Sharing or collaborating with others around patient images doesn’t have to be time-consuming and costly. In fact, with the right solution for information exchange, it is easy and simple—whether you need to share information with someone on a single occasion, or want to collaborate more tightly around resources and patients. You can efficiently and securely share and collaborate around all types of medical images, including digital pathology cases—with no more need to produce and send CDs, USB drives, or paper copies.
Ensure all images follow the patient
Nowadays, many patients visit multiple departments and several different care providers during their care processes. This means that the patient history becomes scattered in multiple different systems. For the diagnostic process—and to avoid unnecessary reimaging of the patient—it is essential that you can swiftly and securely access historical medical information, wherever it was initially created.
Efficiently collect the information in your local system, or access and view it online from anywhere—ideal when the patient has been transferred, or for multidisciplinary team meetings with participants from different and geographically spread organizations.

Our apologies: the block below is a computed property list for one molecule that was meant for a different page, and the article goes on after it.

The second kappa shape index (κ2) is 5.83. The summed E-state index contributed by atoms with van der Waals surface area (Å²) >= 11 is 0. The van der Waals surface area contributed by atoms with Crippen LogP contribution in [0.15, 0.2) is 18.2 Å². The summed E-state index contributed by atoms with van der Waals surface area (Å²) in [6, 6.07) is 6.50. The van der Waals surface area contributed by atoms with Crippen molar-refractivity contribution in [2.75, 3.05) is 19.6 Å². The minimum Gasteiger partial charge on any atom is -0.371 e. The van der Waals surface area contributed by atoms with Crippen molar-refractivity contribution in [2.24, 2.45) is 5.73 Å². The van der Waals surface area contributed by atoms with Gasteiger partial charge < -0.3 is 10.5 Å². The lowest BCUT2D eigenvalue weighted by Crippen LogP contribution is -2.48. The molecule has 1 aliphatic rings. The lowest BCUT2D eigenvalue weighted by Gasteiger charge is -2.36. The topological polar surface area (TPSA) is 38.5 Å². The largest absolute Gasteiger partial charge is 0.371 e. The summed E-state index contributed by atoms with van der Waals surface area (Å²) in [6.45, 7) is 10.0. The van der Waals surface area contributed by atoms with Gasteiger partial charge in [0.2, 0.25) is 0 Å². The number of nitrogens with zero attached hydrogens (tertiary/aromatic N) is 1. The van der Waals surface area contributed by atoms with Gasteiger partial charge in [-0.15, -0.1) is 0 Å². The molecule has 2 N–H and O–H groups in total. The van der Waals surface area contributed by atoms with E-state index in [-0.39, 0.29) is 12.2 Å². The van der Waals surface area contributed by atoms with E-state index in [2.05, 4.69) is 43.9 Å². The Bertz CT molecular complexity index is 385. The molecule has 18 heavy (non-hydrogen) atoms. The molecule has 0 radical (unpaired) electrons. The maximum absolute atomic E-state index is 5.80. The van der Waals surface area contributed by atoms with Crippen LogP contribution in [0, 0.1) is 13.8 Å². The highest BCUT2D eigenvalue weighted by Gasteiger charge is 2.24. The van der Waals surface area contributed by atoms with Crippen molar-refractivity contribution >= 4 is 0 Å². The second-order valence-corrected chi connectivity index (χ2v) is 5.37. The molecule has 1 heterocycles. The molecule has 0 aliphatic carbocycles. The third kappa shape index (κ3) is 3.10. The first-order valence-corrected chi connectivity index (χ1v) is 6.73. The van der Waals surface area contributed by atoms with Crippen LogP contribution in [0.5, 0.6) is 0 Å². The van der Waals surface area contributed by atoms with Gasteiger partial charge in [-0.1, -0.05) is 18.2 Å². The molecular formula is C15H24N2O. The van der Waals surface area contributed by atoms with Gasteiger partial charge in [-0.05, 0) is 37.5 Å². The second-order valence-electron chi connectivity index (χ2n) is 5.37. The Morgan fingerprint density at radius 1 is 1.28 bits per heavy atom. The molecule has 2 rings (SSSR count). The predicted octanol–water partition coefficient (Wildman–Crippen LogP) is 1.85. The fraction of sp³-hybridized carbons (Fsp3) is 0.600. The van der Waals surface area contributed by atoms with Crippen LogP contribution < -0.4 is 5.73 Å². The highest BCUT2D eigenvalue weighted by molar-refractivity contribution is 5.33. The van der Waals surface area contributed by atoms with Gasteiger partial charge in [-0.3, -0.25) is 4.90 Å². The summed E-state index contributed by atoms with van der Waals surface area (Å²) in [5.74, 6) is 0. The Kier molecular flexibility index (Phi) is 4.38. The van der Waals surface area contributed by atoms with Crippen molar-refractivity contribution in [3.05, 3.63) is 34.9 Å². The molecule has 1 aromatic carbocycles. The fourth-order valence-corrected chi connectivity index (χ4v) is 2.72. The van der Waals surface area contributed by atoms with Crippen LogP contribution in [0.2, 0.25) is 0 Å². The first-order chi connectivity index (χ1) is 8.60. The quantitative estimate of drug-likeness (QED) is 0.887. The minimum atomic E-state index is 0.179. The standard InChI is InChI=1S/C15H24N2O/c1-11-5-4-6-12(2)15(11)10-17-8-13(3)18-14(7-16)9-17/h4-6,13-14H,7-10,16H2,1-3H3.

Optimize your resource and competence management
Make sure that the right competence is always at hand—regardless of where the patient is. Get access to or provide remote resources and specialist competence to make the best use of resources in departments such as radiology, breast imaging, cardiology, and pathology. Efficiently send cases to a telemedicine provider to shorten waiting times and maintain diagnostic quality despite seasonal or daily variations in demand.
Give patients easy access
Engage with and empower your patients by giving them easy yet secure access to their own images—or let them upload prior images to you. You can also share images with, for instance, insurance companies and law firms in legal cases, removing the need for bulky and costly alternative solutions, such as sending CDs.
Digital sharing in pathology—key to better cancer care
One of the main benefits of digitizing pathology is the ability to share digital images, rather than sending physical slides. This brings potential savings in reduced treatment errors, logistics, and administration. And with access to specialized experts for efficient external readings and second opinions, you can also shorten waiting times for patients—helping you meet patient demand and regulatory enforcements.